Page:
Remember the Galaxy Camera, the camera with Android on it that was released in 2012? Samsung is getting ready to release a new one, according to @evleaks. The old one wasn't very exciting, because it just didn't seem that good as a camera, especially for its high price. We don't have much go on for the new Galaxy Camera right now, other than a test shot from it, which is not a particularly great one. In fact it looks like a picture that was taken by mistake while moving the camera around:
The old Galaxy Camera had the same processor as the Galaxy S3, 16MP sensor, 21x optical zoom, and Xenon flash. Then the Galaxy S4 Zoom was released, but unfortunately it still looked a little bulky, and it had the same 16MP sensor, only 10x zoom, and this time only a dual core processor. Suffice to say that this one wasn't very successful either. Either it's Samsung that can't get it right, or this is just a very hard problem. But if they were to do it right, what would it take?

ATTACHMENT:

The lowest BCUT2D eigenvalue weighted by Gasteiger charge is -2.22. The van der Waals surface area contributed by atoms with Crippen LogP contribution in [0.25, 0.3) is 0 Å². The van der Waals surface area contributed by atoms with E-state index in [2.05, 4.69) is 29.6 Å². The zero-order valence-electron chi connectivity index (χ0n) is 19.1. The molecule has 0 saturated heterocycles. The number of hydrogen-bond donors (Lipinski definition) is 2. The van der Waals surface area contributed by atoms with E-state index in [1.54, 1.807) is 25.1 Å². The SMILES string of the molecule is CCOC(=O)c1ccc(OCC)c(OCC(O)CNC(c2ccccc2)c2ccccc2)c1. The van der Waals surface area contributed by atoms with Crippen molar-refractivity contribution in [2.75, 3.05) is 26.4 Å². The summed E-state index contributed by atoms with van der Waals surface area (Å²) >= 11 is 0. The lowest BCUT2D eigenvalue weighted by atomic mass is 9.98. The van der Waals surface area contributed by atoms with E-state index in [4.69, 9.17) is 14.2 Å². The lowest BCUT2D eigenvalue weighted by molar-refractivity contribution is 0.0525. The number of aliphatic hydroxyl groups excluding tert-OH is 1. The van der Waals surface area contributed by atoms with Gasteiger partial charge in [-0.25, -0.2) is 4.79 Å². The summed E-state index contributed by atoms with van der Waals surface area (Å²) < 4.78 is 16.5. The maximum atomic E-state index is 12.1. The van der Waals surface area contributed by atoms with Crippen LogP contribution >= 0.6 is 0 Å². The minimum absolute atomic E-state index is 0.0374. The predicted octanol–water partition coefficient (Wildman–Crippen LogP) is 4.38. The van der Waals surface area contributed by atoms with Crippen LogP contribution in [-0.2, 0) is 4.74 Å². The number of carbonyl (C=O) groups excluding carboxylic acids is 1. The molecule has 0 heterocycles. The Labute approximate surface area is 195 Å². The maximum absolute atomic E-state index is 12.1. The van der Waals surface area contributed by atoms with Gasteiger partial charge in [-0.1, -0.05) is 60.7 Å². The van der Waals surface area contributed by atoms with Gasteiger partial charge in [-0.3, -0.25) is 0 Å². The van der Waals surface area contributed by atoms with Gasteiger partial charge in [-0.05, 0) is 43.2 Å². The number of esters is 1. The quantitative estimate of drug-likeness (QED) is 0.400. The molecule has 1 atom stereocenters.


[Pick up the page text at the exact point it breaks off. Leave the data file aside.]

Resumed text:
For starters, Samsung needs to have its spec base at least what the Lumia 1020 has in terms of sensor size and overall quality of the camera module. So it needs a 1/1.5" sensor, or larger. 40 MP may not be necessary, if they can achieve the same results or better with only 20 MP (or can improve low-light/performance). Xenon and OIS are obviously required, and I'm sure it will have them. It needs Carl Zeiss lenses or better. There are some cutting edge lens technologies that it would pay off to learn about, too.
The camera should be as slim as possible – phone-like slim – and have a great design, too. Ultimately, it needs a great price – say $300 at most. If they could hit $250, that would get them a lot more free press, but I'm afraid Samsung is chasing high profits a little too much lately, so they probably won't do that.
In the end, it may be just too hard to succeed with a camera at this level, when smartphones are so close in camera performance. Samsung's efforts would be better focused on putting all of that camera technology on top of the Galaxy S5. That's the future of all sub-$500 cameras, and Samsung could benefit from being one of the first to accelerate that trend, rather than trying to keep the point and shoot camera market alive.